Applying this idea to something we all know, a common decision offered to a customer is how they prefer to communicate back and forth with a particular brand. Email is typically the default option and also the one chosen, or “accepted,” most often by consumers. This is no accident, and most marketers prefer to communicate by email. While important in retail, this concept is applicable everywhere choices or decisions are offered and responses can be influenced.

Looking Around the Industry

Surprisingly (or not), consumers are even more likely to accept more expensive options when presented as the default. Dell, Apple, and other PC manufacturers know well that customers will upgrade to more expensive options when those options are presented as the default choice on a list of options. Think of the last time you ordered a laptop and how often the larger hard drive was X dollars more and was the default choice. Having a brand-preferred choice already selected is momentum that takes effort by the customer to overcome.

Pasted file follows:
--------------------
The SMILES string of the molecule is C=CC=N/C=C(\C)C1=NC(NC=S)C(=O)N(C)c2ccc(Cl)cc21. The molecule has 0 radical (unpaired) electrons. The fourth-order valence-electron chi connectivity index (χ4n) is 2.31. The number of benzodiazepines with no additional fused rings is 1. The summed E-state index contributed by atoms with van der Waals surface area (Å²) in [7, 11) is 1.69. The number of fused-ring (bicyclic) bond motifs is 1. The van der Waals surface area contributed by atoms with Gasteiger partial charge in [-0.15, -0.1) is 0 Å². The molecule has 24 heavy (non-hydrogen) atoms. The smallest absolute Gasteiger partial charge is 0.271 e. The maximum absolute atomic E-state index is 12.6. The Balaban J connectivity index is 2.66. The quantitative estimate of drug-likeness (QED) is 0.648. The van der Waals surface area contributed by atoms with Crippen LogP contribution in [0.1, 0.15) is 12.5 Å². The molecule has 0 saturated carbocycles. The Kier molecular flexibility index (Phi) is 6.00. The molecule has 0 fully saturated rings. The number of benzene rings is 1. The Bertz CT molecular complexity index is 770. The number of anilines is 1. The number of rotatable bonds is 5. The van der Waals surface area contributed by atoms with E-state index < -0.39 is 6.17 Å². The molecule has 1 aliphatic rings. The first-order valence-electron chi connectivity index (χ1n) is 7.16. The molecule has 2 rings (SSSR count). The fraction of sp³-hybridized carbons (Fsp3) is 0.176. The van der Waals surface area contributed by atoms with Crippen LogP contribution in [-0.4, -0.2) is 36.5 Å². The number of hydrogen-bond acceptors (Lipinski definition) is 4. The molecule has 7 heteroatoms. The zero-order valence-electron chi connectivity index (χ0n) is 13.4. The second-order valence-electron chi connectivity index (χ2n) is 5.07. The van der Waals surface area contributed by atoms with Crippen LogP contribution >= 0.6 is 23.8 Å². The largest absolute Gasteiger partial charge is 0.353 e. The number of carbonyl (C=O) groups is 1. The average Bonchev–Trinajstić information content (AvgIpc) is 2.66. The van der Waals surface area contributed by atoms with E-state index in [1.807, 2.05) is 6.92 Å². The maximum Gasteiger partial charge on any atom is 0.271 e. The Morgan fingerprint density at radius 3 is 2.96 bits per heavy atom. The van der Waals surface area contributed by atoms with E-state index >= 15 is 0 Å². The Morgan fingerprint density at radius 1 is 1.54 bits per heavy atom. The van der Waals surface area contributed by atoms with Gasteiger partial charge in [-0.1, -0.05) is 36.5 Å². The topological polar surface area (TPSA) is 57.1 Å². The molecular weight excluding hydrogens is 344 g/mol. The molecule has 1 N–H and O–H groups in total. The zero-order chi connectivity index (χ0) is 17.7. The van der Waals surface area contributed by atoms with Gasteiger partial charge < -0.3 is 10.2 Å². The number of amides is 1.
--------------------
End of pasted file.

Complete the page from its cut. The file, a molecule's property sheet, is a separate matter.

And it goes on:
You probably haven’t set up customer choices with this in mind, and should audit the places where choices are offered to see where defaults can be chosen more wisely. The positive results from restructuring default choices can be significant.

To learn more about other factors of success in retail customer loyalty, check out our webinar on the topic: Nudges, Influences and Rewards Part 2: Must-know Factors for Success in Retail Customer Loyalty.

What Marketers Can Learn From the Gaming Industry

By Jeanne Roué-Taylor

Study after study shows that our brains love small, predictable rewards more than occasional, large rewards. This principle is on prominent display in the gaming industry where slot machines far outnumber table games in any casino. Those same slot machines, with small stakes and small rewards, show up in gaming industry financial statements as significantly more successful than large-stakes tables. What makes that possible?

Small, Frequent, and Predictable Rewards